Posted by & filed under Health & Disease, Livestock, Soil Rehabilitation.

This entry is about cows and pigs. But before we get down and dirty let’s start with some basic facts about humans’ and pigs’ nutrition to make sure we’re on the same page.

What does it take to fatten pigs efficiency?

It is said that all animals need proteins to be fattened efficient. Is it really true? Not entirely — in fact all we really need is a substance which proteins are made of: amino acids. Some of which the body can ‘produce’ on its own. These ‘self-made’ substances are called non-essential amino acids and they are synthesized mainly from carbohydrates and other amino acids.

And those amino acids that humans and pigs cannot produce themselves are called essential amino acids.

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Posted by & filed under Commercial Farm Projects, Financial Management.


VersaLand fields: Tree shelters protect an emerging 145 acre permaculture farm

Even though they do not know it, the Unites States Department of Agriculture (USDA) is supporting permaculture. You won’t find this word brandied within any official publications, and most extension agents would give you a quizzical look if you brought up a concept such as zonation, yet there exists a language and support system for many of the most important practices in permaculture farm-scale design.

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Posted by & filed under Courses/Workshops, Food Forests.


Small area of food forest

Introduction

The Phayao Permaculture Center (PPC) is a new two acre permaculture design implemented to be the retirement farm for myself and my Thai family. It is located in the wet/dry tropics at 19 degrees north latitude in Northern Thailand.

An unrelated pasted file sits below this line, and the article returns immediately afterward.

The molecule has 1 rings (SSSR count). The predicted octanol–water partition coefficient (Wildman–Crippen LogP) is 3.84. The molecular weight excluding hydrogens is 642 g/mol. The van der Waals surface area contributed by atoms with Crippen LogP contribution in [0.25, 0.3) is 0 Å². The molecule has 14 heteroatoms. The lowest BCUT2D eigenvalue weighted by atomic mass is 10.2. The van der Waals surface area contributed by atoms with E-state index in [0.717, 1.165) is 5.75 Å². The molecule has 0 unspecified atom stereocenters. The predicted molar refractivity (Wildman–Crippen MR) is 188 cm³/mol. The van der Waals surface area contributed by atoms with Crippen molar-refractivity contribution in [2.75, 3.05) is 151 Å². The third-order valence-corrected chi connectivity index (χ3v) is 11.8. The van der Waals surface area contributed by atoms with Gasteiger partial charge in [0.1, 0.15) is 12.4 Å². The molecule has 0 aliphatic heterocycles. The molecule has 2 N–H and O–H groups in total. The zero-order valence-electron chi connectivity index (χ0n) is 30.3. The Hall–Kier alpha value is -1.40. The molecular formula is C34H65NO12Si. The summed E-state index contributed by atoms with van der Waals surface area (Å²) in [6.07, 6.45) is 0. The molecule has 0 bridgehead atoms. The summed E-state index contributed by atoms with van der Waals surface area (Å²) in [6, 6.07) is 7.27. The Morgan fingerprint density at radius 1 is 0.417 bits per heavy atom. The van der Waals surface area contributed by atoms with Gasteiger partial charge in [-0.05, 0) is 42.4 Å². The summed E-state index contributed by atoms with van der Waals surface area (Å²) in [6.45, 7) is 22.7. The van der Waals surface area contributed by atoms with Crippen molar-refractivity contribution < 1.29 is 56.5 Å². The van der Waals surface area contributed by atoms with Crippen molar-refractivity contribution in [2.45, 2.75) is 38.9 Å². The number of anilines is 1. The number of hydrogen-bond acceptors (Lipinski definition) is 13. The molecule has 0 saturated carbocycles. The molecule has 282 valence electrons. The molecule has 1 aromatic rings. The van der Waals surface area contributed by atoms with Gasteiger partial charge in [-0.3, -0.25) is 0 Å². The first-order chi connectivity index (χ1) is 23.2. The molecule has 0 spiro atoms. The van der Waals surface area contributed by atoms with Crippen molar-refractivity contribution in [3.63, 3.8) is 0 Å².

Having taken the PDC course with Bill Mollison on Maui, Hawaii in 1982 It has been my vision to retire on my own PC designed land. This came about in 2012 when I purchased the land for my Thai family.

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Posted by & filed under Consumerism, Economics, Global Warming/Climate Change, Peak Oil, Society.

Samuel Alexander (1), Simplicity Institute

Climate change is not ‘a problem’ waiting for ‘a solution’. It is an environmental, cultural, and political phenomenon which is reshaping the way we think about ourselves, our societies and humanity’s place on Earth. — Mike Hulme

1. Introduction

In recent years the notion of a ‘carbon budget’ has entered the lexicon of climate science (e.g. IPCC, 2013; Meinshausen et al, 2009). This concept refers to the estimated maximum amount of carbon emissions that can be released into the atmosphere in order to retain a reasonable chance of keeping global temperature levels below a 2°C temperature rise above pre-industrial levels. This is the global temperature threshold reaffirmed during the Copenhagen conference in 2009 but which many climate scientists argue should be revised downward (see, e.g., Jordan et al, 2013). Although the science underpinning the carbon budget is increasingly robust (see Le Quere et al, 2013), many scientists, politicians, and the broader public have been slow to recognise its radical socio-economic and political implications.

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Posted by & filed under Animal Housing, Bird Life, Fencing, Livestock, Urban Projects.